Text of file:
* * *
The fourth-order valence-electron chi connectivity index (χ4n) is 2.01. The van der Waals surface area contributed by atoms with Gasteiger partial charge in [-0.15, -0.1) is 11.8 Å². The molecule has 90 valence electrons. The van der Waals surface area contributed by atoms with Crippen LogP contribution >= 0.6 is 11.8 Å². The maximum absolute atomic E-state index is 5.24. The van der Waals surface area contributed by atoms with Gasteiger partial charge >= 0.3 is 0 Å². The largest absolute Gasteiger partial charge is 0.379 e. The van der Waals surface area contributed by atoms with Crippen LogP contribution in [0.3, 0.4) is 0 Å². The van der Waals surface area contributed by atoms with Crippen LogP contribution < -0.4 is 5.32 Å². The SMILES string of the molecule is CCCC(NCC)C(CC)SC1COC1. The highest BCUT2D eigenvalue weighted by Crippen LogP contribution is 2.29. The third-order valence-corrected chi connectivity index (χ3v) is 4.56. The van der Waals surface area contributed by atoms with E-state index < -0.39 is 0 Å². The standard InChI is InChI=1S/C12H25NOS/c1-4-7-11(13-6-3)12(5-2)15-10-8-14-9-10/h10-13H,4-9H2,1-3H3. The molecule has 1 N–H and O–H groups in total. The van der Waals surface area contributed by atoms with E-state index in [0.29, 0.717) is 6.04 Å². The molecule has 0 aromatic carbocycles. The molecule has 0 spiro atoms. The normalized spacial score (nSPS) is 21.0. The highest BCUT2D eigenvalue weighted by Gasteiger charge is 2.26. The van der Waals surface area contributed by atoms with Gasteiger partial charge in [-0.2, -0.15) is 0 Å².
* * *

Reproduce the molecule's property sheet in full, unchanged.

The fourth-order valence-electron chi connectivity index (χ4n) is 2.01. The van der Waals surface area contributed by atoms with Gasteiger partial charge in [-0.15, -0.1) is 11.8 Å². The molecule has 90 valence electrons. The van der Waals surface area contributed by atoms with Crippen LogP contribution >= 0.6 is 11.8 Å². The maximum absolute atomic E-state index is 5.24. The van der Waals surface area contributed by atoms with Gasteiger partial charge >= 0.3 is 0 Å². The largest absolute Gasteiger partial charge is 0.379 e. The van der Waals surface area contributed by atoms with Crippen LogP contribution in [0.3, 0.4) is 0 Å². The van der Waals surface area contributed by atoms with Crippen LogP contribution < -0.4 is 5.32 Å². The SMILES string of the molecule is CCCC(NCC)C(CC)SC1COC1. The highest BCUT2D eigenvalue weighted by Crippen LogP contribution is 2.29. The third-order valence-corrected chi connectivity index (χ3v) is 4.56. The van der Waals surface area contributed by atoms with E-state index < -0.39 is 0 Å². The standard InChI is InChI=1S/C12H25NOS/c1-4-7-11(13-6-3)12(5-2)15-10-8-14-9-10/h10-13H,4-9H2,1-3H3. The molecule has 1 N–H and O–H groups in total. The van der Waals surface area contributed by atoms with E-state index in [0.29, 0.717) is 6.04 Å². The molecule has 0 aromatic carbocycles. The molecule has 0 spiro atoms. The normalized spacial score (nSPS) is 21.0. The highest BCUT2D eigenvalue weighted by Gasteiger charge is 2.26. The van der Waals surface area contributed by atoms with Gasteiger partial charge in [-0.2, -0.15) is 0 Å².